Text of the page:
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A Glimpse Of His Glory

Author
Category Articles
Date January 17, 2006

Two years ago a young friend of mine died. Before he died he penned a “Parting Letter” to his wife (175 pages). The Letter is a moving testimony of God’s grace to a dying believer. As my friend concluded his letter he quoted these words of John Owen:

“Jesus Christ is all, and in all; and where he is wanting (lacking) there can be no good. Hunger cannot truly be satisfied without manna, the bread of life, which is Jesus Christ; and what shall a hungry man do that hath no bread? Thirst cannot be quenched without that water or living spring, which is Jesus Christ; and what shall a thirsty soul do without water? A captive, as we are all, cannot be delivered without redemption, which is Jesus Christ; and what shall the prisoner do without his ransom? Fools, as we are all, cannot be instructed without wisdom, which is Jesus Christ; – without him we perish in our folly. All building without him is on the sand, which will surely fall. All working without him is in the fire, where it will be consumed. All riches without him have wings, and will away…A dungeon with Christ is a throne; and a throne without Christ, a hell. Nothing so ill, but Christ will compensate.”

Owen’s words are worthy of careful meditation as we look out into another year of God’s grace. He is impressing on us that none but Christ can satisfy. He is reminding us that our Lord Jesus “is all in all.” He is encouraging us to make our Saviour our all in all. Surely we can never be reminded too often of the excellencies of our Lord Jesus Christ. It is only too easy to allow the routine of life with its struggles and trials to keep us “earthbound”. And yet our great need is to cultivate heavenly-mindedness.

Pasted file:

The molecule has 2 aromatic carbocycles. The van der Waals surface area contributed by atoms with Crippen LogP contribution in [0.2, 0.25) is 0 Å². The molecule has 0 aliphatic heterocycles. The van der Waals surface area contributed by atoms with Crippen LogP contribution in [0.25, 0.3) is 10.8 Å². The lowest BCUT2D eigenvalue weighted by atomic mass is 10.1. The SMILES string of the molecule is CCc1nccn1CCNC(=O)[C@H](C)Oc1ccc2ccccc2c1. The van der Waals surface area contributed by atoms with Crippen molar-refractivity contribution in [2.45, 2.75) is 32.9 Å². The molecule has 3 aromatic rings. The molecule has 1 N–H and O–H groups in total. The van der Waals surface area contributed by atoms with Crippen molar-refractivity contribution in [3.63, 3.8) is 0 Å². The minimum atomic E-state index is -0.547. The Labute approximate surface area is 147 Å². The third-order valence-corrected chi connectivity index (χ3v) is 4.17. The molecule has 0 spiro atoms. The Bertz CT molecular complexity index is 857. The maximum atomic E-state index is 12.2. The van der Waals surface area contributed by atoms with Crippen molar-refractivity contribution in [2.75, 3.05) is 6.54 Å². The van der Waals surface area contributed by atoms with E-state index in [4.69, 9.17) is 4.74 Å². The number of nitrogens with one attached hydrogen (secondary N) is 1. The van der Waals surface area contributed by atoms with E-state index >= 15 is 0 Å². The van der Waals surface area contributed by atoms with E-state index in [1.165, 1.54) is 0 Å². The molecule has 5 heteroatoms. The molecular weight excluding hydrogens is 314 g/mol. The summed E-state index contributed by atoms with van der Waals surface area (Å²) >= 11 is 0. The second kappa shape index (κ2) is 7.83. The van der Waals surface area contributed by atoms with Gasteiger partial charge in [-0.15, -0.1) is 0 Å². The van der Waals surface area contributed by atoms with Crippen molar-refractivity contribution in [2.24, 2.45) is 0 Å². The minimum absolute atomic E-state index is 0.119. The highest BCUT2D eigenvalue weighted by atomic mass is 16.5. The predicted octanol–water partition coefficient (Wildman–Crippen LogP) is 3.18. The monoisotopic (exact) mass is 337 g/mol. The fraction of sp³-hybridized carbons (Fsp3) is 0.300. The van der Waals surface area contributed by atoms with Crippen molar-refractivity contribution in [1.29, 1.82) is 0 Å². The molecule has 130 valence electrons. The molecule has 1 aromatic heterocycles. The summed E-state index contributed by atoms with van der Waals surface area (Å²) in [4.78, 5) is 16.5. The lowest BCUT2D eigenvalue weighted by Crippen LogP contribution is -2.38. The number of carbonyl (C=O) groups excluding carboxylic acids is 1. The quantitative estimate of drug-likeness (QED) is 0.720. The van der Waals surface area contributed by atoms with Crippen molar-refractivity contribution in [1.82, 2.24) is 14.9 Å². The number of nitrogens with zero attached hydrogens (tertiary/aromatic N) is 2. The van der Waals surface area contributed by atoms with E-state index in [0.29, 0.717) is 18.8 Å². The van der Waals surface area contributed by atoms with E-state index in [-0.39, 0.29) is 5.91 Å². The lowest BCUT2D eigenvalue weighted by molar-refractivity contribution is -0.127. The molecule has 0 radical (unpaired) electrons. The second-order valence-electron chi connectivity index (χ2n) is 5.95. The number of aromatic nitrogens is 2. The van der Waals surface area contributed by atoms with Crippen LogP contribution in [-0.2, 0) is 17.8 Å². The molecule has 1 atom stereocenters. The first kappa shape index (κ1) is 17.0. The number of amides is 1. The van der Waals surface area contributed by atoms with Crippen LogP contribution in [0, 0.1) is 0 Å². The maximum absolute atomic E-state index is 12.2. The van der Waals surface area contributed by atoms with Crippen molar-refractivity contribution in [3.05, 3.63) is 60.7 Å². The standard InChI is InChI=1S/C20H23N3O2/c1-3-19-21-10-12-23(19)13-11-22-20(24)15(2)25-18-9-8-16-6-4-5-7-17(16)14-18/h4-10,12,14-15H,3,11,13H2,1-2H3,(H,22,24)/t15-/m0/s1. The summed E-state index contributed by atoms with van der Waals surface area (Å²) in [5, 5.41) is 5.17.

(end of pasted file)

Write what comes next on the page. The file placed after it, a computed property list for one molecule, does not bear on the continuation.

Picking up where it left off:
How are we to do this? Owen’s words help us. The essence of biblical heavenly-mindedness is a mind taken up with the glory of Jesus Christ. One of the (many) benefits of reading men like Owen, (and others of his ilk) is that they had expansive views of the greatness and glory of Christ. I am not saying we should yearn for days that are past. Solomon warns us against such folly: “Do not say, ‘why were the old days better than these?’ For it is not wise to ask such questions.” Our calling is not to ape past days, nor to wish wistfully they could return. They are past.

However, we can and surely should, long to enjoy the deep spirituality that men like John Owen appeared to enjoy. And at the heart of their deep spirituality were expansive views of the grace and glory of the Saviour. Samuel Rutherford, a contemporary of Owen’s, wrote such of the soul-satisfying excellency of Christ: “Give to Christ your virgin love; you cannot put your love and heart into better hand. Oh! If ye knew Him, and saw His beauty, your love, your liking, your heart, your desires would close with Him and cleave to Him…O Fair sun, and fair moon and fair stars, and fair flowers, and fair roses, and fair lilies and fair creatures, but O ten thousand thousand times fairer Lord Jesus.”

In another letter Rutherford wrote, “Christ is a well of life; but who knoweth how deep it is to the bottom?…And oh, what a fair one, what an only one, what an excellent, lovely, ravishing one is Jesus.” The majesty and loveliness of Christ is the outstanding theme of his Letters. For Rutherford, the incomparable loveliness of Christ is the supreme delight of his heart: “Oh, but Christ is heaven’s wonder, and earth’s wonder. What marvel that His bride saith, “He is altogether lovely,” Oh, pity for evermore, that there should be such a one as Christ Jesus, so boundless, so bottomless, and so incomparable.

Throughout the ages of eternity, God’s people will be “lost in wonder, love and praise” as we endlessly worship our great God and King. There can surely then be no better preparation for heaven than learning here and now to find our “all in all” in our Lord Jesus Christ. He is the heavenly manna; he is the living water. Having him we have everything. It is only when we see this world in the light of the incomparable excellencies of our Saviour that we can see through its painted glamour and realise that “Solid joy and lasting treasure, none but Zion’s children know.”

My friend knew that the best legacy he could leave his wife was the vision of an all-glorious Christ. This he did.

Ian Hamilton
Pastor of Cambridge Presbyterian Church
www.cambridgepres.org.uk

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